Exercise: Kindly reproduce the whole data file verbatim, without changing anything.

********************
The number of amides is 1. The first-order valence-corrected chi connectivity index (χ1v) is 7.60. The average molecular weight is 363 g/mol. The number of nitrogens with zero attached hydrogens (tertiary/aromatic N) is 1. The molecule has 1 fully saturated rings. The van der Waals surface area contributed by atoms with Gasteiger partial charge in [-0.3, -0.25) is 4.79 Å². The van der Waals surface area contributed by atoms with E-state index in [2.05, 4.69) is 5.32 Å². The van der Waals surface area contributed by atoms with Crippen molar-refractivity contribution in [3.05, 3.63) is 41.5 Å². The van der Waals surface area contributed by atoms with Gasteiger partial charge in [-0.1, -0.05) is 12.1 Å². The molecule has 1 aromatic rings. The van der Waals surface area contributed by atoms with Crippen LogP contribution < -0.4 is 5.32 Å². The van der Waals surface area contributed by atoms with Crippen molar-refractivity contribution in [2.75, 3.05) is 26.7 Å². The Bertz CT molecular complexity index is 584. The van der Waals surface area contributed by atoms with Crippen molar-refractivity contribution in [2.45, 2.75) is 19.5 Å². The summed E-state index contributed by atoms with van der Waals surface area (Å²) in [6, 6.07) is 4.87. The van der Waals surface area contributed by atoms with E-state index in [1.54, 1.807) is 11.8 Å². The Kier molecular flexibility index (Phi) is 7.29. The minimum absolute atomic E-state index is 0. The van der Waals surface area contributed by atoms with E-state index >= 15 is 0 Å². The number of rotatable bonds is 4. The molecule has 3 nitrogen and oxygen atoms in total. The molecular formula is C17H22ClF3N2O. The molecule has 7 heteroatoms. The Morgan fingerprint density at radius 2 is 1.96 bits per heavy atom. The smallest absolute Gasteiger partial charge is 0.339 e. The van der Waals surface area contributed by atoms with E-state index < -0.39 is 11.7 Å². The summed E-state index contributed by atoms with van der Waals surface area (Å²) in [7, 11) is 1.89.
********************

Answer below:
The number of amides is 1. The first-order valence-corrected chi connectivity index (χ1v) is 7.60. The average molecular weight is 363 g/mol. The number of nitrogens with zero attached hydrogens (tertiary/aromatic N) is 1. The molecule has 1 fully saturated rings. The van der Waals surface area contributed by atoms with Gasteiger partial charge in [-0.3, -0.25) is 4.79 Å². The van der Waals surface area contributed by atoms with E-state index in [2.05, 4.69) is 5.32 Å². The van der Waals surface area contributed by atoms with Crippen molar-refractivity contribution in [3.05, 3.63) is 41.5 Å². The van der Waals surface area contributed by atoms with Gasteiger partial charge in [-0.1, -0.05) is 12.1 Å². The molecule has 1 aromatic rings. The van der Waals surface area contributed by atoms with Crippen LogP contribution < -0.4 is 5.32 Å². The van der Waals surface area contributed by atoms with Crippen molar-refractivity contribution in [2.75, 3.05) is 26.7 Å². The Bertz CT molecular complexity index is 584. The van der Waals surface area contributed by atoms with Crippen molar-refractivity contribution in [2.45, 2.75) is 19.5 Å². The summed E-state index contributed by atoms with van der Waals surface area (Å²) in [6, 6.07) is 4.87. The van der Waals surface area contributed by atoms with E-state index in [1.54, 1.807) is 11.8 Å². The Kier molecular flexibility index (Phi) is 7.29. The minimum absolute atomic E-state index is 0. The van der Waals surface area contributed by atoms with E-state index >= 15 is 0 Å². The number of rotatable bonds is 4. The molecule has 3 nitrogen and oxygen atoms in total. The molecular formula is C17H22ClF3N2O. The molecule has 7 heteroatoms. The Morgan fingerprint density at radius 2 is 1.96 bits per heavy atom. The smallest absolute Gasteiger partial charge is 0.339 e. The van der Waals surface area contributed by atoms with E-state index < -0.39 is 11.7 Å². The summed E-state index contributed by atoms with van der Waals surface area (Å²) in [7, 11) is 1.89.